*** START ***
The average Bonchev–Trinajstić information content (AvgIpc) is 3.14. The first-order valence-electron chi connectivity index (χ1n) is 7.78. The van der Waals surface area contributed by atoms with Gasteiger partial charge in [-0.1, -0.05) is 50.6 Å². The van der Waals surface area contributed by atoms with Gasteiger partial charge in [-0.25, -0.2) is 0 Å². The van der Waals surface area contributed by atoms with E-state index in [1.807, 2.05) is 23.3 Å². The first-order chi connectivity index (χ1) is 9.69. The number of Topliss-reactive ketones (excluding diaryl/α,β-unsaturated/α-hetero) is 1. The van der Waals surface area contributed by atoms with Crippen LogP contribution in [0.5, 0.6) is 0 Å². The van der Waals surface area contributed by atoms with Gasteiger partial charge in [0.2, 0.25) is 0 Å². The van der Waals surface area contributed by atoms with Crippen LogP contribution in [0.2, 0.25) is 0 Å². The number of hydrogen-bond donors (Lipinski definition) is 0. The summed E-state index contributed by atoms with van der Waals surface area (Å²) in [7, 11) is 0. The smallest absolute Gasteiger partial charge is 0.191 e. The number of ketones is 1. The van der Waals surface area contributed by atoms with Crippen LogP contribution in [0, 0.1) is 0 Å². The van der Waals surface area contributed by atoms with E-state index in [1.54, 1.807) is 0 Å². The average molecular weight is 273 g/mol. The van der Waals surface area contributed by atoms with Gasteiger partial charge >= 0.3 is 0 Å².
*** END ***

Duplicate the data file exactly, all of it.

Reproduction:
The average Bonchev–Trinajstić information content (AvgIpc) is 3.14. The first-order valence-electron chi connectivity index (χ1n) is 7.78. The van der Waals surface area contributed by atoms with Gasteiger partial charge in [-0.1, -0.05) is 50.6 Å². The van der Waals surface area contributed by atoms with Gasteiger partial charge in [-0.25, -0.2) is 0 Å². The van der Waals surface area contributed by atoms with E-state index in [1.807, 2.05) is 23.3 Å². The first-order chi connectivity index (χ1) is 9.69. The number of Topliss-reactive ketones (excluding diaryl/α,β-unsaturated/α-hetero) is 1. The van der Waals surface area contributed by atoms with Crippen LogP contribution in [0.5, 0.6) is 0 Å². The van der Waals surface area contributed by atoms with Gasteiger partial charge in [0.2, 0.25) is 0 Å². The van der Waals surface area contributed by atoms with Crippen LogP contribution in [0.2, 0.25) is 0 Å². The number of hydrogen-bond donors (Lipinski definition) is 0. The summed E-state index contributed by atoms with van der Waals surface area (Å²) in [7, 11) is 0. The smallest absolute Gasteiger partial charge is 0.191 e. The number of ketones is 1. The van der Waals surface area contributed by atoms with Crippen LogP contribution in [0, 0.1) is 0 Å². The van der Waals surface area contributed by atoms with E-state index in [1.54, 1.807) is 0 Å². The average molecular weight is 273 g/mol. The van der Waals surface area contributed by atoms with Gasteiger partial charge >= 0.3 is 0 Å².